Youth

For days, protests have rocked cities across Nigeria. It is organised around #EndSARS, a movement that is calling for a complete ban of the so-called “anti-robbery” wing of the Nigerian Police, the Special Anti-Robbery Squad (SARS – no relation to the coronavirus, SARS-CoV-2). Set up in the mid-90s to combat incidences of armed robbery, which had become rampant as a result of deepening poverty under the corrupt military regimes, SARS has since then metamorphosed into a dreaded force associated with all sorts of evils.

Mass protests and strikes exploded across Indonesia on 6-8 October following the passing of the controversial Omnibus Law: a major series of counter-reforms also known as the “Big Bang” Law. Tens of thousands of workers went on strike, and in dozens of cities, school students took to the streets and engaged in running battles with the police.

In the past week, university students all over China have been openly struggling against their school administrations for effectively confining them on campus in the name of complying with the government’s coronavirus safety instructions. These protests have been spreading like wildfire, from the capital Beijing to Fujian in the south, to Inner Mongolia in the north and beyond, engulfing thousands of campuses.

After a weekend of militant protests and online campaigning against the A-level results fiasco, the government has backed down, scrapping the infamous ‘algorithm grades’ for both A-Level and GCSE students. This represents a victory for young people. But their anger will not subside so easily.

Since mid-March, the National Education system is supposed to ensure pedagogical continuity for nearly 12 million primary and secondary students. Far from the meticulous preparation praised by Minister Jean-Michel Blanquer, pedagogical continuity has been set up with a mixture of approximation and improvisation. This has plunged students and staff into great confusion, while, at the same time, reinforcing social discrimination.

We spoke with Leonid Shaidurov: a 17-year-old activist who has played a leading role in the School Strikes for Climate movement in Russia. He has helped organise students in schools and is a member of both the coordination council for Fridays for Future internationally and the organisational committee in Russia. He agreed to be interviewed in order to give advice to school students hoping to build on the movement around climate change.

The Modi government has unleashed a brutal attack on the student leaders of the Jawaharlal Nehru University in Delhi through its goons, allegedly linked to ABVP and RSS. The thugs of the ABVP, student wing of BJP, assembled in large numbers along with security personnel in civilian clothes, and entered the premises of the university on the evening of 5 January. They severely beat and injured many student leaders, including the president of the student’s union, Aishe Ghosh. She has now been admitted to hospital and is in critical condition with a fractured skull.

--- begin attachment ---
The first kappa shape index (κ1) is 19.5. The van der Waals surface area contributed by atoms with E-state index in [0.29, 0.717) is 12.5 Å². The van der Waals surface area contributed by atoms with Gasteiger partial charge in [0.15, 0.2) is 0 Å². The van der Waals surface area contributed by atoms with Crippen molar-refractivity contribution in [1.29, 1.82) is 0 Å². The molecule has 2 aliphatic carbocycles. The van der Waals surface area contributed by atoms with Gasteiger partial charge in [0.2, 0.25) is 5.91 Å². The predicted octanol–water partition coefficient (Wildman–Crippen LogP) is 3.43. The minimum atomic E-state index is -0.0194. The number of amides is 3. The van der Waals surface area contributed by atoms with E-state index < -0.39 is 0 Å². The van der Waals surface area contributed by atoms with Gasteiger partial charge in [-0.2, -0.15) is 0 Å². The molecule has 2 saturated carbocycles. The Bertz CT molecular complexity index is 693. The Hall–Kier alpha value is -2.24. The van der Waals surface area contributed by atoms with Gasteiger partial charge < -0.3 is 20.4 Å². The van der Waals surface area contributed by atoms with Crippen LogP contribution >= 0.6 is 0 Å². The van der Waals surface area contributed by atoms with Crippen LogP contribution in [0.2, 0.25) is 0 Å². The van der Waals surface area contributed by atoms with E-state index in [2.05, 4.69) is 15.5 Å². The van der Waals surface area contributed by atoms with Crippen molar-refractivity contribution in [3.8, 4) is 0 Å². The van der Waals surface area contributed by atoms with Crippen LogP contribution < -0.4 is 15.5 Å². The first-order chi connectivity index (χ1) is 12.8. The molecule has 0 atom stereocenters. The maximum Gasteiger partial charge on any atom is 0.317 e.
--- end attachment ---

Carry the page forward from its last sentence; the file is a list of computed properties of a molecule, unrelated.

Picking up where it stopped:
The protest movement of Jawaharlal Nehru University students against indiscriminate fee hikes and reactionary discipline policies for hostels have entered a new stage. The university administration has astronomically increased the fees by 999 percent, meaning hostel room rent has increased from INR10 ($0.14) to INR600 ($8.35). In addition to this, there are newly implemented service charges of INR1700 ($23.67), and the mess fee has increased from INR5000 ($69.61) to INR12000 ($167.07).

A few years ago, a conversation was leaked between a commander of the revolutionary guards, and a group of Basiji militiamen, discussing the Green Movement that shook Iran in 2009. In that conversation the commander said something along the lines of “these guys [referring to the people in the Green Movement] are just uptown pretty boys, there is nothing to be afraid of, but once the barefoot people of the poor and destitute areas come out, that is when we have to be afraid.” Well, that day has come.

The following is a translation of an article we received about the current insurrectional movement in Chile, which began with youth-led protests against a hike in public transport fares. From a widespread campaign of fare dodging, a mass movement has developed against the government, which was responded with brutal repression. 

Since mid-September, the Marxist Student Federation in Britain has signed up 3,193 people across the country. This is by a huge margin our best year ever. It reflects the deepening crisis of capitalism, and subsequent search for new ideas from the youth. We’ve been present in 36 universities, at the freshers fairs, putting forward the demand for a radical socialist labour government. With a General Election around the corner, people are ready to talk about politics, and the Marxist societies are bigger than ever.

Our comrades have continued to march alongside workers and youth on climate demonstrations all over the world, participating in enormous mobilisations against capitalism's destruction of the planet.